Entrepreneurship8 June 20204 min

Partner Insight of the Month: selling in a crisis by Oracle for Startups

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We’re continuing to share valuable content to support your startup success from our wonderful partners. Today we have a timely article from Max Dunhill, EMEA Business Development Lead at Oracle for Startups, which connects startups with innovative cloud technology to drive their growth. He has some hard-earned insights to share about doing sales during tough times. Here’s his advice based on what he learned during the 2008 financial crisis:

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The consultative approach

Max had an eye-opening experience when he was trying to do door-to-door sales in the middle of the last recession. After delivering his pitch, he was quickly rebuffed. The potential client pointed to a foreclosure sign on his front lawn, saying “Why am I going to buy your product when I’m being forced to sell my house?” This opened Max’s eyes and shifted him away from classic sales to a more consultative approach: seeking the customer’s pain points first and then addressing them with more personalised solutions.

The consultative approach is about interacting with people as a person, not a company. Instead of relying on brand and product features, show your commitment to listening and understanding. As Max says, “I try to listen twice as much as I speak.” Listening to customers during trying times shows your commitment to understanding their needs and creates a strong human connection that builds relationships as well as your business.

Another important aspect of the consultative approach is establishing an open line of conversation. Use open-ended questions: the ones that usually start with how, what, where, when, and why. Focus on getting to know the customer, rather than forcing the customer to get to know you. Once you’ve established open communication, you can get into specifics: the features and advantages of your product or service. When you’ve shown that you understand the customer’s needs, it’s more likely interactions will lead to a sale, even if it takes longer than usual.

What about pitching to funders?

Investors are obviously impacted right now as well. Max says his approach to investors has changed, saying, “As a founder, I used to idolise VCs like they were rock stars. Then I realised that often the entrepreneur is the one taking the real risk!” Finding the right fit with investors is a big responsibility for founders, and a decision that will influence both the upsides and downturns of the startup journey.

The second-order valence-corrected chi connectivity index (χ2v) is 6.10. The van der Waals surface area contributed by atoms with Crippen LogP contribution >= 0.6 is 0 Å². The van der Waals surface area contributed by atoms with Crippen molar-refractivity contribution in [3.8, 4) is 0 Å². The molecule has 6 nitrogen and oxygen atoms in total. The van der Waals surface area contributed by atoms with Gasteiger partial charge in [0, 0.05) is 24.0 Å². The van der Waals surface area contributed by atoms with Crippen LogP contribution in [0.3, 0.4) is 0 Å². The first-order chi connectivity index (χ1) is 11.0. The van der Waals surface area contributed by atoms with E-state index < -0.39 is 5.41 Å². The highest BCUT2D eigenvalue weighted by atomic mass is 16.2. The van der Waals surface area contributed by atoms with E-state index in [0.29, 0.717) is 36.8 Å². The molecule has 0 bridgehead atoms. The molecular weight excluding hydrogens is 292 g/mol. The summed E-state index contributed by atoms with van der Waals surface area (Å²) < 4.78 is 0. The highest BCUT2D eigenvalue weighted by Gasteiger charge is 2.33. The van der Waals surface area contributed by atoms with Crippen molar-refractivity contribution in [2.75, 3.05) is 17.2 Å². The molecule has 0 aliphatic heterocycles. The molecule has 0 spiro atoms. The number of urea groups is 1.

Starry-eyed admiration is not a sound strategy, and nor is jumping at the first offer. Instead Max learned to treat fundraising more like a sales and marketing funnel: communicate your value proposition and pitch with crystal clarity, and qualify your opportunities with pitch decks and financials. While it may feel daunting to pitch during a tough period, the silver lining is that the increased pressure will encourage operational resilience from an early stage. This resilience will serve your company well as you scale.

John Mullins from the London Business School sums it up perfectly: “The amount of money raised at seed and series A rounds is inversely correlated with a startup’s success…Less money raised leads to more success. That is the data I stare at all the time.” Investor money is not enough to make a business a success. It’s an accelerator of growth, not a ticket to growth in and of itself.

Pick the right partners

Before you go knocking on doors, consider the potential value of a partnership. This is where accelerators like Start it @KBC and strategic partners like Oracle for Startups can play a valuable role: as objective third parties that are invested in startup success, they provide a network of expertise to help you refine your solution and find product market fit.

As challenging as it is to navigate a generation-defining crisis, the startups that will emerge from the other side will be far more likely to succeed. Are you up for the challenge?

Want to learn more about how to keep growing in tough times? Connect with Max and the Oracle for Startups team on one of their upcoming Ask Me Anything webinars.